Nepal needs world’s help for relief and reconstruction

As devastating 7.8 magnitude earthquake hit poverty-stricken Nepal, economic costs could exceed $5 billion, equivalent to 20 percent of country’s GDP, says IHS

Updated Jul 28, 2015

Death toll passes 3,700 two days after the earthquake hit the Himalayan nation Nepal. Emergency services continue rescue operations, while thousands of people sleep in open for the second night.

However, even before the quake hit Nepal, the country was already hit by a fragile economy. Nepal’s per capita gross domestic product (GDP) stood at $694 in 2013, compared with $1,497 in neighbouring India and $6,807 in China, according to the World Bank, making the country one of Asia’s poorest. Before the quake, the Asian Development Bank (ADB) estimated that Nepal needs to spend about four times more than it currently does on infrastructure until 2020 to attract foreign investment.

Under these circumstances, Nepal’s capacity to fund relief and long-term reconstruction efforts are extremely limited. Although it’s too hard to tell to what extend the damage will affect the GDP, analysts at consultancy service of IHS estimate with the rising death toll that it could exceed $5 billion, which makes the 20 percent of the poor nation’s GDP. This means the country needs global financial help for relief and reconstruction in order not to hurt its economy even further.

The ADB said on Monday it will provide a $3 million donation to Nepal for immediate relief efforts and up to $200 million for the first phase of rehabilitation.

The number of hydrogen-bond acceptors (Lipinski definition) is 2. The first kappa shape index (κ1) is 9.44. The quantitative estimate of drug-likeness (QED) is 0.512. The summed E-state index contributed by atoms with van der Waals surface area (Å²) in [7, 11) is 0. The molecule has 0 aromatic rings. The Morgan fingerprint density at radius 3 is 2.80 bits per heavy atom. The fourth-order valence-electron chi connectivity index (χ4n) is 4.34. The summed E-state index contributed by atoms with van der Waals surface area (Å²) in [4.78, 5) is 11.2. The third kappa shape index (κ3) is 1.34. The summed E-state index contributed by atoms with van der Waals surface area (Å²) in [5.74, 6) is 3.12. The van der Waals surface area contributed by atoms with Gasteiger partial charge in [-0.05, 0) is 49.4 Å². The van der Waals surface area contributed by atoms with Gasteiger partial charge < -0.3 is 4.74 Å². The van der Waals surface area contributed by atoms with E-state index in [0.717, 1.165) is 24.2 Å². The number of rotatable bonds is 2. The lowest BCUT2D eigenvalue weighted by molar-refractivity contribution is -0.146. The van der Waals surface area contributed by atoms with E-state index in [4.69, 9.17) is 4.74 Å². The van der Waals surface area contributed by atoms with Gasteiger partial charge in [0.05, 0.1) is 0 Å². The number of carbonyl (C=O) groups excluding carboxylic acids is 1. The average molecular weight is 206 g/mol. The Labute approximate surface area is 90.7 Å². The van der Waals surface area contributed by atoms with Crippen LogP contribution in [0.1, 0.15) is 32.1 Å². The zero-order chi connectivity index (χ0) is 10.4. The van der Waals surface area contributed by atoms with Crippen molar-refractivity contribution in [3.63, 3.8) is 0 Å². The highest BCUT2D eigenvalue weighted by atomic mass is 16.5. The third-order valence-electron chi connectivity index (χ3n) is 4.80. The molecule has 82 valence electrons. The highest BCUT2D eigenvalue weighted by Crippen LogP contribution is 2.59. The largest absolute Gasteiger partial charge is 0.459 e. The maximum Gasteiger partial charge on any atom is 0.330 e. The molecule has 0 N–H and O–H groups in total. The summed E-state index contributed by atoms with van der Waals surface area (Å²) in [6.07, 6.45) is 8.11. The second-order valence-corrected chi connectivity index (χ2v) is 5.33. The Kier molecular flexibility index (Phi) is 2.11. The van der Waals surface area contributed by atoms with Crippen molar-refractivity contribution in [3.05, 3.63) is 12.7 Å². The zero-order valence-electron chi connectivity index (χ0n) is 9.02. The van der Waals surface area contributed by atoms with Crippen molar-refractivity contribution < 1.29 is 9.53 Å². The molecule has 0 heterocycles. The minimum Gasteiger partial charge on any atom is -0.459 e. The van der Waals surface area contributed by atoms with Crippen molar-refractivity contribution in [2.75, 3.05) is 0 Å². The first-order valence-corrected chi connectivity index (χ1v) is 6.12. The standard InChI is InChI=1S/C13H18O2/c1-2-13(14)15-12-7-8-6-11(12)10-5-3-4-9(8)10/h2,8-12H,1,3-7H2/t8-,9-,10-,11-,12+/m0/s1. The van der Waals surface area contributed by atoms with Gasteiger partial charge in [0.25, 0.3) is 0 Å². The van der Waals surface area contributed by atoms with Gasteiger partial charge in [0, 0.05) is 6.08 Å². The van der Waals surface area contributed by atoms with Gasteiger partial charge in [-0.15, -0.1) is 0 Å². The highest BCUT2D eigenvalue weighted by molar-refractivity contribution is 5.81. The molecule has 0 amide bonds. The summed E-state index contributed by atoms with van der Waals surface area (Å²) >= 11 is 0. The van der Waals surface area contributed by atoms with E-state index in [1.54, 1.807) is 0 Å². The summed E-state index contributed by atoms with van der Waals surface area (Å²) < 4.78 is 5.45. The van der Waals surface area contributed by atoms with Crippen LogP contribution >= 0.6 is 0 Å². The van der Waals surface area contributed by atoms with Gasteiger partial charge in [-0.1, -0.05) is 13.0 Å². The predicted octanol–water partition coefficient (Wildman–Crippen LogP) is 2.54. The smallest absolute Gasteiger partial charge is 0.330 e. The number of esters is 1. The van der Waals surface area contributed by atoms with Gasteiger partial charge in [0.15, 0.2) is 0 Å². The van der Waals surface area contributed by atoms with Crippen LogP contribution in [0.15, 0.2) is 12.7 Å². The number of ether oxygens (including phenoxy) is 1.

The International Monetary Fund also said on Sunday that it was ready to send a team to Nepal to evaluate financial needs after the earthquake, while the European Commission announced €3 million in emergency aid for Nepal.

The worst quake that hit Nepal since 1934 destroyed many old buildings and ruptured roads while telephone and internet communication were severely disrupted. Home to numerous protected historical sites, Kathmandu's old district, has been hit the most, according to officials. This puts a great pressure on Nepal’s tourism sector, which contributes significantly to the country’s economy.

According to Nepal’s Ministry of Culture, Tourism and Civil Aviation, one job is generated by every six tourist visits, while 138,000 people are employed in the tourism sector. Most tourists come from India and China, who are mainly attracted to the temples.

Nepal has a small stock exchange and its Nepalese rupee is pegged to the Indian rupee. It was unclear if financial markets or banks would operate on Monday, with some banks in Kathmandu shut.

Governments and aid agencies are supporting the country with search and rescue operations in Kathmandu. India, China, Pakistan and the US are leading international efforts, however, rescue work has been disrupted by a series of aftershocks and bad weather conditions.

TRTWorld and agencies